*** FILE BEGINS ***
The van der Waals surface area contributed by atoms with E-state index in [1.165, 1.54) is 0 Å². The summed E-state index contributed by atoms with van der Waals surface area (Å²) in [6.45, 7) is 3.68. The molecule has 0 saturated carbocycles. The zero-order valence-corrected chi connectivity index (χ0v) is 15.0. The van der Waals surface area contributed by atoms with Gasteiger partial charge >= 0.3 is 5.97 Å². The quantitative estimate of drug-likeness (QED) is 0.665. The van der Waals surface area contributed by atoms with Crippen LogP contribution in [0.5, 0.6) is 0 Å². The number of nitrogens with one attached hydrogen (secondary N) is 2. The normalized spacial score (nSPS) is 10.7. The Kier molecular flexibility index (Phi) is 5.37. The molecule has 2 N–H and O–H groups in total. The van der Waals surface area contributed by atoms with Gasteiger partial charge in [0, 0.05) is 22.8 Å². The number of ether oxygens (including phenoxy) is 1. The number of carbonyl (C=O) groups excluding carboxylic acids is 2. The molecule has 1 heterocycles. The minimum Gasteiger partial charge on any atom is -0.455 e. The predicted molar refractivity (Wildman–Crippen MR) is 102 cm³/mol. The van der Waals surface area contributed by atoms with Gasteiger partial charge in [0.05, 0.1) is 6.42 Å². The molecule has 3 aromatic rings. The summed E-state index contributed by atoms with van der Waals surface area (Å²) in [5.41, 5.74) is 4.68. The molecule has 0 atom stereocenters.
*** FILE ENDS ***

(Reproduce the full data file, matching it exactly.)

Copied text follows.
The van der Waals surface area contributed by atoms with E-state index in [1.165, 1.54) is 0 Å². The summed E-state index contributed by atoms with van der Waals surface area (Å²) in [6.45, 7) is 3.68. The molecule has 0 saturated carbocycles. The zero-order valence-corrected chi connectivity index (χ0v) is 15.0. The van der Waals surface area contributed by atoms with Gasteiger partial charge >= 0.3 is 5.97 Å². The quantitative estimate of drug-likeness (QED) is 0.665. The van der Waals surface area contributed by atoms with Crippen LogP contribution in [0.5, 0.6) is 0 Å². The number of nitrogens with one attached hydrogen (secondary N) is 2. The normalized spacial score (nSPS) is 10.7. The Kier molecular flexibility index (Phi) is 5.37. The molecule has 2 N–H and O–H groups in total. The van der Waals surface area contributed by atoms with Gasteiger partial charge in [0, 0.05) is 22.8 Å². The number of ether oxygens (including phenoxy) is 1. The number of carbonyl (C=O) groups excluding carboxylic acids is 2. The molecule has 1 heterocycles. The minimum Gasteiger partial charge on any atom is -0.455 e. The predicted molar refractivity (Wildman–Crippen MR) is 102 cm³/mol. The van der Waals surface area contributed by atoms with Gasteiger partial charge in [0.05, 0.1) is 6.42 Å². The molecule has 3 aromatic rings. The summed E-state index contributed by atoms with van der Waals surface area (Å²) in [5.41, 5.74) is 4.68. The molecule has 0 atom stereocenters.